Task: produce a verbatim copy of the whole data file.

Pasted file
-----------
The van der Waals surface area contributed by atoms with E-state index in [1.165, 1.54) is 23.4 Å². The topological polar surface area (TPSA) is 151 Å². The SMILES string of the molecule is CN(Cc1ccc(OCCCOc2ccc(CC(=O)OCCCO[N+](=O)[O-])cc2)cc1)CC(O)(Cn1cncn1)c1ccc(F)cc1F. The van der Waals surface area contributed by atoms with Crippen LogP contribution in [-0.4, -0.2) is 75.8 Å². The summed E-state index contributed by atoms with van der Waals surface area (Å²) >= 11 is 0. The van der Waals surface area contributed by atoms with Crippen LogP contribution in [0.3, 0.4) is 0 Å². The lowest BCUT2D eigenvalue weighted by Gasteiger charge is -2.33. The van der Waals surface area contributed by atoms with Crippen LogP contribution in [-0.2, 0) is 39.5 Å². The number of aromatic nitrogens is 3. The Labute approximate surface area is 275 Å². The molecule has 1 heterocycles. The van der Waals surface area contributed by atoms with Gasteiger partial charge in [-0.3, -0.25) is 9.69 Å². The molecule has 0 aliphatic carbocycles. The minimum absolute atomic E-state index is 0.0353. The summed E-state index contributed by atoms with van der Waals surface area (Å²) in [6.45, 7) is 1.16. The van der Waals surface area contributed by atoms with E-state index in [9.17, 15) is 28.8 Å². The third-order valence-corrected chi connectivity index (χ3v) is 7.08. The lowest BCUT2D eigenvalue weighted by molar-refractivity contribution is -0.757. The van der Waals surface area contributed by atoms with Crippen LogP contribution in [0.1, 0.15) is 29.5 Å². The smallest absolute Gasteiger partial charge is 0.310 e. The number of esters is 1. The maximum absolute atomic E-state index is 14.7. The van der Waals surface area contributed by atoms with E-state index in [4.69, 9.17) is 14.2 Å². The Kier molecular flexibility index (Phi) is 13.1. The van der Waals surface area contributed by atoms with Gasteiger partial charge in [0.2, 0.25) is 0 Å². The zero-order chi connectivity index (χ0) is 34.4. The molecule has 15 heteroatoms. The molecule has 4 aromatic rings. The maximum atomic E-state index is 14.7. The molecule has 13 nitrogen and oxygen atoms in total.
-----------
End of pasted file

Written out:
The van der Waals surface area contributed by atoms with E-state index in [1.165, 1.54) is 23.4 Å². The topological polar surface area (TPSA) is 151 Å². The SMILES string of the molecule is CN(Cc1ccc(OCCCOc2ccc(CC(=O)OCCCO[N+](=O)[O-])cc2)cc1)CC(O)(Cn1cncn1)c1ccc(F)cc1F. The van der Waals surface area contributed by atoms with Crippen LogP contribution in [-0.4, -0.2) is 75.8 Å². The summed E-state index contributed by atoms with van der Waals surface area (Å²) >= 11 is 0. The van der Waals surface area contributed by atoms with Crippen LogP contribution in [0.3, 0.4) is 0 Å². The lowest BCUT2D eigenvalue weighted by Gasteiger charge is -2.33. The van der Waals surface area contributed by atoms with Crippen LogP contribution in [-0.2, 0) is 39.5 Å². The number of aromatic nitrogens is 3. The Labute approximate surface area is 275 Å². The molecule has 1 heterocycles. The van der Waals surface area contributed by atoms with Gasteiger partial charge in [-0.3, -0.25) is 9.69 Å². The molecule has 0 aliphatic carbocycles. The minimum absolute atomic E-state index is 0.0353. The summed E-state index contributed by atoms with van der Waals surface area (Å²) in [6.45, 7) is 1.16. The van der Waals surface area contributed by atoms with E-state index in [9.17, 15) is 28.8 Å². The third-order valence-corrected chi connectivity index (χ3v) is 7.08. The lowest BCUT2D eigenvalue weighted by molar-refractivity contribution is -0.757. The van der Waals surface area contributed by atoms with Crippen LogP contribution in [0.1, 0.15) is 29.5 Å². The smallest absolute Gasteiger partial charge is 0.310 e. The number of esters is 1. The maximum absolute atomic E-state index is 14.7. The van der Waals surface area contributed by atoms with E-state index in [4.69, 9.17) is 14.2 Å². The Kier molecular flexibility index (Phi) is 13.1. The van der Waals surface area contributed by atoms with Gasteiger partial charge in [0.2, 0.25) is 0 Å². The zero-order chi connectivity index (χ0) is 34.4. The molecule has 15 heteroatoms. The molecule has 4 aromatic rings. The maximum atomic E-state index is 14.7. The molecule has 13 nitrogen and oxygen atoms in total.